The term “foreign-accent syndrome” was coined in 1982 by the neurolinguist Harry Whitaker, and it is, admittedly, a lot clearer than “dysprosody.” It’s a rare condition, but an interesting one, and there have been more than 100 case studies published. The most recent appeared in Case Reports in Psychiatry this year.
“The patient was a 34-year-old African American U.S.-born single female,” the report begins. She was brought to the psychiatry emergency room after assaulting her mother’s landlady, who she believed had cursed her using voodoo. Her family had a history of schizophrenia, and she was diagnosed with the condition herself upon this visit. She also spoke with a British accent. “She substituted ‘th’ for ‘f’ and ‘w’ for ‘wh’ as well as ‘t’ for ‘d’ and ‘ai’ for ‘ei,’” the researchers write. Unlike Astrid, though, she spoke in a bit of a monotone.
She refused medication, continued to have homicidal ideations toward her mother’s landlady, and eventually was transferred to long-term inpatient care. The researchers plan to follow up with the inpatient facility to see if it ever reverts back to American.
Astrid and this new patient represent the two different types of foreign-accent syndrome that have been reported—neurogenic and psychogenic. Neurogenic foreign-accent syndrome is more common, and comes after someone’s brain has been damaged, either through a stroke or from traumatic brain injury. Exactly how this leads to changed speech is unclear, but the damage is often located in the middle cerebral artery and brain regions associated with speech, especially in the left hemisphere.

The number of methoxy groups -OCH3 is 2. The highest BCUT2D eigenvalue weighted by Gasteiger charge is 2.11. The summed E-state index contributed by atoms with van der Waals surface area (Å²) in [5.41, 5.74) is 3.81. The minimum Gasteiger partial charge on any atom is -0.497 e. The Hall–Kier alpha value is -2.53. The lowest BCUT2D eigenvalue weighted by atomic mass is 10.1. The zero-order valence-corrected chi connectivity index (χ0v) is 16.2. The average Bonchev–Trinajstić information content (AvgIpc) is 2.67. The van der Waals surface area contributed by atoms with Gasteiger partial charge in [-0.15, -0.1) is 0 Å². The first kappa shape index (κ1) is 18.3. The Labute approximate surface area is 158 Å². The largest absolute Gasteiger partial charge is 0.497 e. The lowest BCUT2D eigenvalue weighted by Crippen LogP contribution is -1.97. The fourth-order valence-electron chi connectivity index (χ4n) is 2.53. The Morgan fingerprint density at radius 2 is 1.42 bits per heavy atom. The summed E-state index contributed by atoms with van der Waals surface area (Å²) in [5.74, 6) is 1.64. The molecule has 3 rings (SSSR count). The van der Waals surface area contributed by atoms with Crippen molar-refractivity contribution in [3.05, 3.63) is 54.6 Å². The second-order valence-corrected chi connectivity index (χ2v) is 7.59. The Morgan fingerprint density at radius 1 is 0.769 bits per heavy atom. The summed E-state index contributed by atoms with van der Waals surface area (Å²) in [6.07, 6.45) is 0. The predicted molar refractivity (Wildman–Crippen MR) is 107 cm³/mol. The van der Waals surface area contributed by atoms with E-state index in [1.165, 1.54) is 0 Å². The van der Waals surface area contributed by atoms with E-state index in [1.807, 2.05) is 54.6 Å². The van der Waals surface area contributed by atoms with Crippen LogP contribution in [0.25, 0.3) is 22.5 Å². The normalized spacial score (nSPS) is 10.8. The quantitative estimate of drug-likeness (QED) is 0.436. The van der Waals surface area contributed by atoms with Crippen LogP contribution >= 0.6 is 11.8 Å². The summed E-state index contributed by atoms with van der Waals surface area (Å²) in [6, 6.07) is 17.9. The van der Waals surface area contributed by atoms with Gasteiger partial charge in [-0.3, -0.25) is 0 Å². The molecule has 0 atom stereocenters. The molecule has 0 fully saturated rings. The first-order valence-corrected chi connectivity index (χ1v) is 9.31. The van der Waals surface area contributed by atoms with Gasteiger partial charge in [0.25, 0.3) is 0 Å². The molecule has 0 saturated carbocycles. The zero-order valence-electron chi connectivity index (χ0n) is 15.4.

In psychogenic foreign-accent syndrome, there isn’t any identifiable brain damage, but the person has some kind of psychiatric disorder, such as schizophrenia, or bipolar disorder, or conversion disorder, as well as the accent. “In the cases of psychosis, the new accent persists throughout the entire episode and may disappear after the psychotic episode subsides,” the researchers write. The patient in their study had a history of losing the accent after a psychotic episode had passed, though they didn’t observe that during her stay in the hospital. They also note that only recently has it been discovered that foreign accent syndrome can be psychogenic.
There’s also a mixed type of foreign-accent syndrome, which may have some neurogenic and some psychogenic characteristics.
There’s a ton of variability in how the syndrome presents—people can have changes in various aspects of prosody. Different listeners may hear different accents when the same person speaks (recall that Monrad-Krohn thought at first that Astrid was speaking with a “German or French” accent), or they may detect hints of the person’s original accent flickering under the new one. Patients may also have trouble putting sentences together, or may stress the wrong words or syllables.